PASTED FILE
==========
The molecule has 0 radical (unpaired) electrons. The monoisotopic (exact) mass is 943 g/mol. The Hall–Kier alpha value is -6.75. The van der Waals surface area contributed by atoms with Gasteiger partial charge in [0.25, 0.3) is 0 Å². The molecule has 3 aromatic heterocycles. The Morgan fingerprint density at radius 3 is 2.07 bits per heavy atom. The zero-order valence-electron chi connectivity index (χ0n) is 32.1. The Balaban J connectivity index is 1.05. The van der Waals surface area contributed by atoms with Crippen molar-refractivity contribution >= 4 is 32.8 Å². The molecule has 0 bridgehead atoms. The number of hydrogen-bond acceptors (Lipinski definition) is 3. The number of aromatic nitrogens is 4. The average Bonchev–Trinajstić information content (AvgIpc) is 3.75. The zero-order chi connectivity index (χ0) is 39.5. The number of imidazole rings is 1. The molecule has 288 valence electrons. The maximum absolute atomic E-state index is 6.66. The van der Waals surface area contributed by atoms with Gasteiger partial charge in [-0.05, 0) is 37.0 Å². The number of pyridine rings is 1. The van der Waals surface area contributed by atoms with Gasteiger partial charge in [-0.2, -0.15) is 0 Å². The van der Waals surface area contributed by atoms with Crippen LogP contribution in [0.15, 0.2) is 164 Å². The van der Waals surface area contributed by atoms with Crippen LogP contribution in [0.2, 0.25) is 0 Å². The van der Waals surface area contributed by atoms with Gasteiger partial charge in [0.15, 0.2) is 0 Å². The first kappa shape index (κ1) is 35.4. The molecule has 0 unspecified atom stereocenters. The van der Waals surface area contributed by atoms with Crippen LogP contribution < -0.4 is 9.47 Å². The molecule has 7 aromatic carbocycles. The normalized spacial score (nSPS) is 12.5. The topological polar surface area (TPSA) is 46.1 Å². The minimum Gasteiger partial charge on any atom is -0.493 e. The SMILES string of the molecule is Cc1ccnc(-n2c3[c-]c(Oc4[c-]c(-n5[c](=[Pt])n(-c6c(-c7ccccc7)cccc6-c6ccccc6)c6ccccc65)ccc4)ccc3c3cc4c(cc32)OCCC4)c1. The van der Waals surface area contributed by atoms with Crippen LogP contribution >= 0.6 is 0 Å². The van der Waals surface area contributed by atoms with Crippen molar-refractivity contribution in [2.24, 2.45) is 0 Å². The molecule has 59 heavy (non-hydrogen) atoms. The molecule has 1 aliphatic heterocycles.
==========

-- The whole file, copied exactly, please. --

The molecule has 0 radical (unpaired) electrons. The monoisotopic (exact) mass is 943 g/mol. The Hall–Kier alpha value is -6.75. The van der Waals surface area contributed by atoms with Gasteiger partial charge in [0.25, 0.3) is 0 Å². The molecule has 3 aromatic heterocycles. The Morgan fingerprint density at radius 3 is 2.07 bits per heavy atom. The zero-order valence-electron chi connectivity index (χ0n) is 32.1. The Balaban J connectivity index is 1.05. The van der Waals surface area contributed by atoms with Crippen molar-refractivity contribution >= 4 is 32.8 Å². The molecule has 0 bridgehead atoms. The number of hydrogen-bond acceptors (Lipinski definition) is 3. The number of aromatic nitrogens is 4. The average Bonchev–Trinajstić information content (AvgIpc) is 3.75. The zero-order chi connectivity index (χ0) is 39.5. The number of imidazole rings is 1. The molecule has 288 valence electrons. The maximum absolute atomic E-state index is 6.66. The van der Waals surface area contributed by atoms with Gasteiger partial charge in [-0.05, 0) is 37.0 Å². The number of pyridine rings is 1. The van der Waals surface area contributed by atoms with Gasteiger partial charge in [-0.2, -0.15) is 0 Å². The van der Waals surface area contributed by atoms with Crippen LogP contribution in [0.15, 0.2) is 164 Å². The van der Waals surface area contributed by atoms with Crippen LogP contribution in [0.2, 0.25) is 0 Å². The van der Waals surface area contributed by atoms with Gasteiger partial charge in [0.15, 0.2) is 0 Å². The first kappa shape index (κ1) is 35.4. The molecule has 0 unspecified atom stereocenters. The van der Waals surface area contributed by atoms with Crippen LogP contribution < -0.4 is 9.47 Å². The molecule has 7 aromatic carbocycles. The normalized spacial score (nSPS) is 12.5. The topological polar surface area (TPSA) is 46.1 Å². The minimum Gasteiger partial charge on any atom is -0.493 e. The SMILES string of the molecule is Cc1ccnc(-n2c3[c-]c(Oc4[c-]c(-n5[c](=[Pt])n(-c6c(-c7ccccc7)cccc6-c6ccccc6)c6ccccc65)ccc4)ccc3c3cc4c(cc32)OCCC4)c1. The van der Waals surface area contributed by atoms with Crippen LogP contribution >= 0.6 is 0 Å². The van der Waals surface area contributed by atoms with Crippen molar-refractivity contribution in [2.24, 2.45) is 0 Å². The molecule has 59 heavy (non-hydrogen) atoms. The molecule has 1 aliphatic heterocycles.